Public relations is an interesting field of study. Students interested in pursuing a PhD in public relations should take a good look at the curriculum offered and see if it fits their career and educational goals.
Choosing a Master's Degree Program in Public Relations
Public relations PhD degree students should be sure to check if the programs they’re interested in offer courses in areas such as creating press releases, handling media relations, online marketing and other core roles that public relations professionals must perform on a daily basis. Public relations professionals are also often required to analyze and interpret sales data as part of their job, so it’s vital to understand if the graduate programs they are considering offer coursework in data analysis and statistics as well.
Prospective public relations and advertising graduate students should also consider the specific curricula offered by various PhD programs and decide which one is most suitable. Is the coursework mostly in a classroom or does it involve workshops and seminars? Are any sorts of internships required or encouraged? Knowing these aspects beforehand may help you better understand what is required of the students in these programs and which programs are most suitable for your particular learning style.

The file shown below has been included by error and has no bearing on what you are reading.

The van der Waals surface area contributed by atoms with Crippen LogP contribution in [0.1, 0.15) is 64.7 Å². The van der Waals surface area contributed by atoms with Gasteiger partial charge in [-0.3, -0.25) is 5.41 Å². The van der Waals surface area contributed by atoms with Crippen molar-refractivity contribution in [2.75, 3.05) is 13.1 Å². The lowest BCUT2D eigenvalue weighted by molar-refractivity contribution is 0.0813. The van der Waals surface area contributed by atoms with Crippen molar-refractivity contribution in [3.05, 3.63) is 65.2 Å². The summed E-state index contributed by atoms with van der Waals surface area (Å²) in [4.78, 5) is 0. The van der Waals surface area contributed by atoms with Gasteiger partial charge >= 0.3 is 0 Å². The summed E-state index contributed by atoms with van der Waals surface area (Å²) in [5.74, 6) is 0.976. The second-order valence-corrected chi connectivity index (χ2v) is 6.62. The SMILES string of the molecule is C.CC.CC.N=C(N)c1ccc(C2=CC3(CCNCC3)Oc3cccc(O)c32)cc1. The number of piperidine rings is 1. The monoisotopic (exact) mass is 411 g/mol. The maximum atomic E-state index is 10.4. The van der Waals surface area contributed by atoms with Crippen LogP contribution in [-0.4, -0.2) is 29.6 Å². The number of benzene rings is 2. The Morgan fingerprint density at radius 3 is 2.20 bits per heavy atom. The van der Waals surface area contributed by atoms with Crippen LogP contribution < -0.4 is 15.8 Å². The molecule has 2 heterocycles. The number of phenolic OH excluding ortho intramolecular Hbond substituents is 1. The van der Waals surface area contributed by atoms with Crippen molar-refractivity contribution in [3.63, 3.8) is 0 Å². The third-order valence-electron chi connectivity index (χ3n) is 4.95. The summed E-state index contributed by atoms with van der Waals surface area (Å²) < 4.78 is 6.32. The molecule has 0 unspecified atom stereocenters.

Public Relations Program Accreditation
Before making the important step of enrolling in a public relations PhD degree program, you might want to check to ensure that the program is accredited. Be sure to consult with the Council for Higher Education Accreditation at chea.org and the United States Department of Education at ed.gov to make sure that the program you’re interested in enrolling in is fully accredited.